RBI cuts interest rate
The Reserve Bank of India cut its benchmark interest rate by 25 basis points, a move likely to please Prime Minister Narendra Modi as he makes a final push for faster economic growth ahead of upcoming parliamentary elections.
The Reserve Bank of India (RBI) is India's central banking institution, which controls the issuance and supply of the Indian rupee. Until the Monetary Policy Committee was established in 2016, it also controlled monetary policy in India. It commenced its operations on 1 April 1935 in accordance with the Reserve Bank of India Act, 1934. The original share capital was divided into shares of 100 each fully paid, which were initially owned entirely by private shareholders. Following India's independence on 15 August 1947, the RBI was nationalised on 1 January 1949.
The RBI plays an important part in the Development Strategy of the Government of India. It is a member bank of the Asian Clearing Union. The general superintendence and direction of the RBI is entrusted with the 21-member central board of directors led by the Governor.
The central bank was an independent apex monetary authority which regulates banks and provides important financial services like storing of foreign exchange reserves, control of inflation, monetary policy report till August 2016.
The RBI monetary policy committee cut its benchmark repo rates to 6.25 per cent, citing slowing economic growth and sharply lower inflation. The committee also changed its monetary policy stance to “neutral” from the previous outlook of “calibrated tightening,” suggesting there was room for future cuts.
The monetary easing comes just three months after Urjit Patel, the former RBI governor, resigned amid widening differences with Mr. Modi’s administration over various economic and regulatory issues, including New Delhi’s perception that the RBI’s monetary policy was too tight. His resignation fuelled concern about central bank independence.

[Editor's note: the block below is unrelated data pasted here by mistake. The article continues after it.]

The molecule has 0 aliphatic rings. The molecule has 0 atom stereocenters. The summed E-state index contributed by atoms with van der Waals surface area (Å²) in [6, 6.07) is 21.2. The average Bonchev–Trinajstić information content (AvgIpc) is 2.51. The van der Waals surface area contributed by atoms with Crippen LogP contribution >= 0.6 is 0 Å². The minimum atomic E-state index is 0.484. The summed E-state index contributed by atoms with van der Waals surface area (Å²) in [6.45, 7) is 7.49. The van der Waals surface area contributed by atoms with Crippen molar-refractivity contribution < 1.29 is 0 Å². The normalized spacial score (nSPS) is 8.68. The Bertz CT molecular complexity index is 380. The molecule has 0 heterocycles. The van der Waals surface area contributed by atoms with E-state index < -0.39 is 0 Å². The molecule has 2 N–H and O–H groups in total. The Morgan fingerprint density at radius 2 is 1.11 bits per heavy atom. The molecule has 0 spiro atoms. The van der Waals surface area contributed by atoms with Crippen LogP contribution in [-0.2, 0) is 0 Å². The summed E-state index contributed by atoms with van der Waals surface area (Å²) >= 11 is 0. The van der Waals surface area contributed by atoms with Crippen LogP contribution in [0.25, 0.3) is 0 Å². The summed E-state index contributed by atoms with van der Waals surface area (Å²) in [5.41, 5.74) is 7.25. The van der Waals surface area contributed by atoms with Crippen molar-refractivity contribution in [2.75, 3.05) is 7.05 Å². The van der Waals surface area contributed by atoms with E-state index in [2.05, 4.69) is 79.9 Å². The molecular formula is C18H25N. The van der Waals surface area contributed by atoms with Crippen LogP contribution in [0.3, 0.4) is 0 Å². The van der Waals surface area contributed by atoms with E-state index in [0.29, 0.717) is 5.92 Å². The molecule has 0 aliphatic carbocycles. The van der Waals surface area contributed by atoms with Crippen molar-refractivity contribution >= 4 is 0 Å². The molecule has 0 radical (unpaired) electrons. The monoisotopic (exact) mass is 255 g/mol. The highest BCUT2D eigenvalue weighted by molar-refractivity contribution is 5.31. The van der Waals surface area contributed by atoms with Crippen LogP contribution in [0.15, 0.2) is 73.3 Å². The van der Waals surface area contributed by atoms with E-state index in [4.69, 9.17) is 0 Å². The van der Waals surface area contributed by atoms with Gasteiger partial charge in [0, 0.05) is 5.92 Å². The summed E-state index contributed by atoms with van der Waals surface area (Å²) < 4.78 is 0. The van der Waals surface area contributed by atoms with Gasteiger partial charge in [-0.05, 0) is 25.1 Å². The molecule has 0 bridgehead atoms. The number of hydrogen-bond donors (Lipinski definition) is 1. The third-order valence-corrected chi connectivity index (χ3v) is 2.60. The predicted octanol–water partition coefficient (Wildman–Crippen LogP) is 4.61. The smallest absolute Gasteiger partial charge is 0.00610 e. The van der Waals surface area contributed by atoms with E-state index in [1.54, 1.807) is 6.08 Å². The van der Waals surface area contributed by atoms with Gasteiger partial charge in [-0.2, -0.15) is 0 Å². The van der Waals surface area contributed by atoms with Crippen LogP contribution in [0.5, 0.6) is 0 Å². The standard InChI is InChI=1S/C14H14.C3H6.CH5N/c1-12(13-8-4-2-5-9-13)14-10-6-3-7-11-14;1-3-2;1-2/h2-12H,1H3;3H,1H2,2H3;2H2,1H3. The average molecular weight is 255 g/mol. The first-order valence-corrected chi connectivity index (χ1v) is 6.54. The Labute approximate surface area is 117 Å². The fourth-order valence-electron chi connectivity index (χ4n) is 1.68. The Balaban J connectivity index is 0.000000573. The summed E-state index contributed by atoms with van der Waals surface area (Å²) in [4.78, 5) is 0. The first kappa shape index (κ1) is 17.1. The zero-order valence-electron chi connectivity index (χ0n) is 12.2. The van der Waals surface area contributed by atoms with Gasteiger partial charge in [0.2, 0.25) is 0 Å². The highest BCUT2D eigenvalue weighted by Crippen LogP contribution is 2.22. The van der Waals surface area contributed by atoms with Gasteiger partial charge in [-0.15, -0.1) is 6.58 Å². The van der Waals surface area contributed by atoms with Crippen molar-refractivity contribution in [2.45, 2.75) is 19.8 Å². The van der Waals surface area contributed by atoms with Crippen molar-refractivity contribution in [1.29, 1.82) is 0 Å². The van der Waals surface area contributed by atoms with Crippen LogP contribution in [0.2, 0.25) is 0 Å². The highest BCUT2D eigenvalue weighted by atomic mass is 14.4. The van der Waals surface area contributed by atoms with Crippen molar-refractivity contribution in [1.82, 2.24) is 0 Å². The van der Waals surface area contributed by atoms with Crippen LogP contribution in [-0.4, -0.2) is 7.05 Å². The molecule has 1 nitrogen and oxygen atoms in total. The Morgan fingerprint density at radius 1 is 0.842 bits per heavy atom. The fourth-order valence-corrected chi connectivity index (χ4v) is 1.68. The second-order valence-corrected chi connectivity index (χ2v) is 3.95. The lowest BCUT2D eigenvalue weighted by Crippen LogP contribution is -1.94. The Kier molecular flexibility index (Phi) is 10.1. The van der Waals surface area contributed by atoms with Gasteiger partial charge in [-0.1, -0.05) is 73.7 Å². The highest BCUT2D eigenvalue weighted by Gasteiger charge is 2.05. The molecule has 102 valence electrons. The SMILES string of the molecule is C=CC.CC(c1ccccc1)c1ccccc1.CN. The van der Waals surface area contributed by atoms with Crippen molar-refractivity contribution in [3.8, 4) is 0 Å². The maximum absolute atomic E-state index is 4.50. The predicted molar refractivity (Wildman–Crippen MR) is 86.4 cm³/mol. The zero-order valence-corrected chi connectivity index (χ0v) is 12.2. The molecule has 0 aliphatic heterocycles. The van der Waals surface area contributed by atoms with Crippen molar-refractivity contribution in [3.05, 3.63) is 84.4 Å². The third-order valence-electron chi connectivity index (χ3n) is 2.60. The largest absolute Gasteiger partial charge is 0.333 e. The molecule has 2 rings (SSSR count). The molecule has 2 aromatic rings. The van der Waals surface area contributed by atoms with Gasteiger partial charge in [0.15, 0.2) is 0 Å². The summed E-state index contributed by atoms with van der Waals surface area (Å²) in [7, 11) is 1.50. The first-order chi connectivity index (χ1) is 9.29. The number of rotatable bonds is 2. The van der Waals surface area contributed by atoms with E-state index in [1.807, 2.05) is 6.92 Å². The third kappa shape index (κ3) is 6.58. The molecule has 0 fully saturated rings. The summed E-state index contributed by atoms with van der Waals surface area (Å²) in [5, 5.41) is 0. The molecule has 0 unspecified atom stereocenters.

“The path of inflation has moved downwards significantly,” Shaktikanta Das, the new governor, said after the announcement on Thursday. “This has opened up space for policy action. The need is to stimulate private investment activity, and private consumption needs to be buttressed.” He added that “it is vital to act decisively and in a timely manner to address growth” given that the inflation target had been met.
Over the past six years, India’s inflation rate has fallen from an annual average of about 10 per cent to 3.6 per cent in the last financial year, with headline inflation at 2.19 per cent in December. The pace of price increases is now below the target set in the RBI’s own inflation targeting framework of 4 per cent, with a band of 2 per cent plus or minus.
Critics had previously accused the RBI of consistently overestimating India’s inflationary trajectory and being overcautious in cutting rates, a strategy they say has damped the country’s economic growth in recent years.
In January 2019, leaders of the Confederation of Indian Industry met Mr. Das and appealed to him for a 50-point cut in interest rates and a cut in the bank’s capital reserve ratio to facilitate the flow of credit to industry and reduce its cost. The rate cut comes just days after India’s Central Statistical Office sharply raised its estimates of GDP growth for the past two years, implying that this year’s growth will be far slower than expected, with the economy’s prospects also hindered by mounting global headwinds.
The RBI has also lowered its inflation projection, saying it would remain in a range of 3.2 to 3.4 per cent from April to October, then rise slightly to 3.9 per cent in the final quarter of 2019. Previously, the RBI had projected inflation of 3.8 to 4.2 per cent for April to October, with risks weighted to the upside.
Our assessment is that the latest interest rate cut is playing in the favour of BJP, who have promised to ramp up spending in their interim budget. We believe that the tight fiscal discipline of the government since 2014 has enabled the government to increase fiscal spending in the crucial three months before the election to maximise public visibility.